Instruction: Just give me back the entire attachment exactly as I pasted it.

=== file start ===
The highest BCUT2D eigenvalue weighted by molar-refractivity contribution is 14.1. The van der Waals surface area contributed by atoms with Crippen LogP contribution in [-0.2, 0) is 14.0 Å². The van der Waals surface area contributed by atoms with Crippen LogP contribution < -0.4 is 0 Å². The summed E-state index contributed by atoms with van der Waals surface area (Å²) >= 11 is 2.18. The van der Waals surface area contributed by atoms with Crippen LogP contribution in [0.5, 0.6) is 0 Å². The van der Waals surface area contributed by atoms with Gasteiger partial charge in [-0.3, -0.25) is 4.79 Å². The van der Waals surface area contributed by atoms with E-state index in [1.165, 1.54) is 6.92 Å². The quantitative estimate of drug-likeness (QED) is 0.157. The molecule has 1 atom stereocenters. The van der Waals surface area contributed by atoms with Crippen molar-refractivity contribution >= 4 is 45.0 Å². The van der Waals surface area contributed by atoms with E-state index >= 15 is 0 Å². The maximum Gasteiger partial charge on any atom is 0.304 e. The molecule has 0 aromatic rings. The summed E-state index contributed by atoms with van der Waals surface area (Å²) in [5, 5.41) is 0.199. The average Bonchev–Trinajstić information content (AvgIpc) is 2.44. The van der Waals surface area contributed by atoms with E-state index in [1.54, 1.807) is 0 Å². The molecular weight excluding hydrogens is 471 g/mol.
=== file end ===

The highest BCUT2D eigenvalue weighted by molar-refractivity contribution is 14.1. The van der Waals surface area contributed by atoms with Crippen LogP contribution in [-0.2, 0) is 14.0 Å². The van der Waals surface area contributed by atoms with Crippen LogP contribution < -0.4 is 0 Å². The summed E-state index contributed by atoms with van der Waals surface area (Å²) >= 11 is 2.18. The van der Waals surface area contributed by atoms with Crippen LogP contribution in [0.5, 0.6) is 0 Å². The van der Waals surface area contributed by atoms with Gasteiger partial charge in [-0.3, -0.25) is 4.79 Å². The van der Waals surface area contributed by atoms with E-state index in [1.165, 1.54) is 6.92 Å². The quantitative estimate of drug-likeness (QED) is 0.157. The molecule has 1 atom stereocenters. The van der Waals surface area contributed by atoms with Crippen molar-refractivity contribution >= 4 is 45.0 Å². The van der Waals surface area contributed by atoms with E-state index >= 15 is 0 Å². The maximum Gasteiger partial charge on any atom is 0.304 e. The molecule has 0 aromatic rings. The summed E-state index contributed by atoms with van der Waals surface area (Å²) in [5, 5.41) is 0.199. The average Bonchev–Trinajstić information content (AvgIpc) is 2.44. The van der Waals surface area contributed by atoms with E-state index in [1.54, 1.807) is 0 Å². The molecular weight excluding hydrogens is 471 g/mol.